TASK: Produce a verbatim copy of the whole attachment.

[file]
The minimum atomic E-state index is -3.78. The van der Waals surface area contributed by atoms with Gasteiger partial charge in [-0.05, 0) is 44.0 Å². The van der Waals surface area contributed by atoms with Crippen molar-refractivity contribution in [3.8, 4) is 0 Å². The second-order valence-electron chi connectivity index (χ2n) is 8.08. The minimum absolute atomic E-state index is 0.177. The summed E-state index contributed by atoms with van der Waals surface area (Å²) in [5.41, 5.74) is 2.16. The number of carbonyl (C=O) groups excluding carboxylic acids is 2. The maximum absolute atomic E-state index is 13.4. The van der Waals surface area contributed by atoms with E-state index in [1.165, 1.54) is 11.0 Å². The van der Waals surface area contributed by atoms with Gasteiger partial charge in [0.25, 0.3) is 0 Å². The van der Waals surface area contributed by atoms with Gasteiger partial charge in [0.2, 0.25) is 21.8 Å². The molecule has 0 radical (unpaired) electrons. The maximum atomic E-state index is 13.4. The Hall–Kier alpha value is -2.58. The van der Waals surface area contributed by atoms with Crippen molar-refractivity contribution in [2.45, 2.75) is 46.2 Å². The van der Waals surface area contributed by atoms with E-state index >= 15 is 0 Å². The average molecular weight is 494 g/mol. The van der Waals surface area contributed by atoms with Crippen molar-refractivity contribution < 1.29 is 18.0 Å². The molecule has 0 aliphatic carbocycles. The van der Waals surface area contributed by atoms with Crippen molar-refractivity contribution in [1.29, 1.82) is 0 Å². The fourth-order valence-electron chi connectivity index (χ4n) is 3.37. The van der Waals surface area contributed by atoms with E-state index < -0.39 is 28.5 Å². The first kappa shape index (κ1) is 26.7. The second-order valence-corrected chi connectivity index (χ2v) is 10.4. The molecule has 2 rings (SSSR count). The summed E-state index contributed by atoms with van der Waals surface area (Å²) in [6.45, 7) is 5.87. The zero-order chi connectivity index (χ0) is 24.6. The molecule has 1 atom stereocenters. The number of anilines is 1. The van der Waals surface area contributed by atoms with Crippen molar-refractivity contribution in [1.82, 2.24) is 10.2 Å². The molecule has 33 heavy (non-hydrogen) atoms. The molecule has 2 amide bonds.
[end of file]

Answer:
The minimum atomic E-state index is -3.78. The van der Waals surface area contributed by atoms with Gasteiger partial charge in [-0.05, 0) is 44.0 Å². The van der Waals surface area contributed by atoms with Crippen molar-refractivity contribution in [3.8, 4) is 0 Å². The second-order valence-electron chi connectivity index (χ2n) is 8.08. The minimum absolute atomic E-state index is 0.177. The summed E-state index contributed by atoms with van der Waals surface area (Å²) in [5.41, 5.74) is 2.16. The number of carbonyl (C=O) groups excluding carboxylic acids is 2. The maximum absolute atomic E-state index is 13.4. The van der Waals surface area contributed by atoms with E-state index in [1.165, 1.54) is 11.0 Å². The van der Waals surface area contributed by atoms with Gasteiger partial charge in [0.25, 0.3) is 0 Å². The van der Waals surface area contributed by atoms with Gasteiger partial charge in [0.2, 0.25) is 21.8 Å². The molecule has 0 radical (unpaired) electrons. The maximum atomic E-state index is 13.4. The Hall–Kier alpha value is -2.58. The van der Waals surface area contributed by atoms with Crippen molar-refractivity contribution in [2.45, 2.75) is 46.2 Å². The van der Waals surface area contributed by atoms with E-state index >= 15 is 0 Å². The average molecular weight is 494 g/mol. The van der Waals surface area contributed by atoms with Crippen molar-refractivity contribution < 1.29 is 18.0 Å². The molecule has 0 aliphatic carbocycles. The van der Waals surface area contributed by atoms with Crippen molar-refractivity contribution in [1.29, 1.82) is 0 Å². The fourth-order valence-electron chi connectivity index (χ4n) is 3.37. The van der Waals surface area contributed by atoms with E-state index < -0.39 is 28.5 Å². The first kappa shape index (κ1) is 26.7. The second-order valence-corrected chi connectivity index (χ2v) is 10.4. The molecule has 2 rings (SSSR count). The summed E-state index contributed by atoms with van der Waals surface area (Å²) in [6.45, 7) is 5.87. The zero-order chi connectivity index (χ0) is 24.6. The molecule has 1 atom stereocenters. The number of anilines is 1. The van der Waals surface area contributed by atoms with Crippen molar-refractivity contribution in [1.82, 2.24) is 10.2 Å². The molecule has 33 heavy (non-hydrogen) atoms. The molecule has 2 amide bonds.